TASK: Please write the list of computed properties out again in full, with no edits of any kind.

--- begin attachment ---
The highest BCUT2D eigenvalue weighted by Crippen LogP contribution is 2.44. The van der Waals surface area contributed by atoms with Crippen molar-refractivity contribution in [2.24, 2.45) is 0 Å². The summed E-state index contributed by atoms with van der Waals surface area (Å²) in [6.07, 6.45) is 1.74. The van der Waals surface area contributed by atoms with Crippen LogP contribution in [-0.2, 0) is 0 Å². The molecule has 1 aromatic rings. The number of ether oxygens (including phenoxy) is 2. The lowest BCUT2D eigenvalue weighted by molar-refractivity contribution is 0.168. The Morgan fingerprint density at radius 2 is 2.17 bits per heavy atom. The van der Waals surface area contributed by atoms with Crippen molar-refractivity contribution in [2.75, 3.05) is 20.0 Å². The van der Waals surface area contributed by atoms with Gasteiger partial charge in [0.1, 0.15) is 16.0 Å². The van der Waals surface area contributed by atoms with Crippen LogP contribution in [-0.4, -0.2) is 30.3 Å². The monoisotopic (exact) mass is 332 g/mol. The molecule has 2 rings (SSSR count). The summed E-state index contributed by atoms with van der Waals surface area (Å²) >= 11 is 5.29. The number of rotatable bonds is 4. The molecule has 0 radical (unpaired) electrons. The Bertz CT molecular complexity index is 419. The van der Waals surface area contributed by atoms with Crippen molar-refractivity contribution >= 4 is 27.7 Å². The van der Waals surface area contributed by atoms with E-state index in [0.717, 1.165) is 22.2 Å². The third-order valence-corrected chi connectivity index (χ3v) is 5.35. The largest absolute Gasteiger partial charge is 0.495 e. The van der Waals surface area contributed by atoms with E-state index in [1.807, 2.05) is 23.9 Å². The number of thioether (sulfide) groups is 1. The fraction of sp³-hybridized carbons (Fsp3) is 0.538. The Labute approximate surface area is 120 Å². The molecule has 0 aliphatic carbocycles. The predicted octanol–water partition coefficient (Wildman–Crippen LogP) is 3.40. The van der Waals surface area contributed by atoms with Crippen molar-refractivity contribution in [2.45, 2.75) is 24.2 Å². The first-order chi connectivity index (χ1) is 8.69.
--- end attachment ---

The highest BCUT2D eigenvalue weighted by Crippen LogP contribution is 2.44. The van der Waals surface area contributed by atoms with Crippen molar-refractivity contribution in [2.24, 2.45) is 0 Å². The summed E-state index contributed by atoms with van der Waals surface area (Å²) in [6.07, 6.45) is 1.74. The van der Waals surface area contributed by atoms with Crippen LogP contribution in [-0.2, 0) is 0 Å². The molecule has 1 aromatic rings. The number of ether oxygens (including phenoxy) is 2. The lowest BCUT2D eigenvalue weighted by molar-refractivity contribution is 0.168. The Morgan fingerprint density at radius 2 is 2.17 bits per heavy atom. The van der Waals surface area contributed by atoms with Crippen molar-refractivity contribution in [2.75, 3.05) is 20.0 Å². The van der Waals surface area contributed by atoms with Gasteiger partial charge in [0.1, 0.15) is 16.0 Å². The van der Waals surface area contributed by atoms with Crippen LogP contribution in [-0.4, -0.2) is 30.3 Å². The monoisotopic (exact) mass is 332 g/mol. The molecule has 2 rings (SSSR count). The summed E-state index contributed by atoms with van der Waals surface area (Å²) >= 11 is 5.29. The number of rotatable bonds is 4. The molecule has 0 radical (unpaired) electrons. The Bertz CT molecular complexity index is 419. The van der Waals surface area contributed by atoms with Crippen molar-refractivity contribution >= 4 is 27.7 Å². The van der Waals surface area contributed by atoms with E-state index in [0.717, 1.165) is 22.2 Å². The third-order valence-corrected chi connectivity index (χ3v) is 5.35. The largest absolute Gasteiger partial charge is 0.495 e. The van der Waals surface area contributed by atoms with E-state index in [1.807, 2.05) is 23.9 Å². The number of thioether (sulfide) groups is 1. The fraction of sp³-hybridized carbons (Fsp3) is 0.538. The Labute approximate surface area is 120 Å². The molecule has 0 aliphatic carbocycles. The predicted octanol–water partition coefficient (Wildman–Crippen LogP) is 3.40. The van der Waals surface area contributed by atoms with Crippen molar-refractivity contribution in [2.45, 2.75) is 24.2 Å². The first-order chi connectivity index (χ1) is 8.69.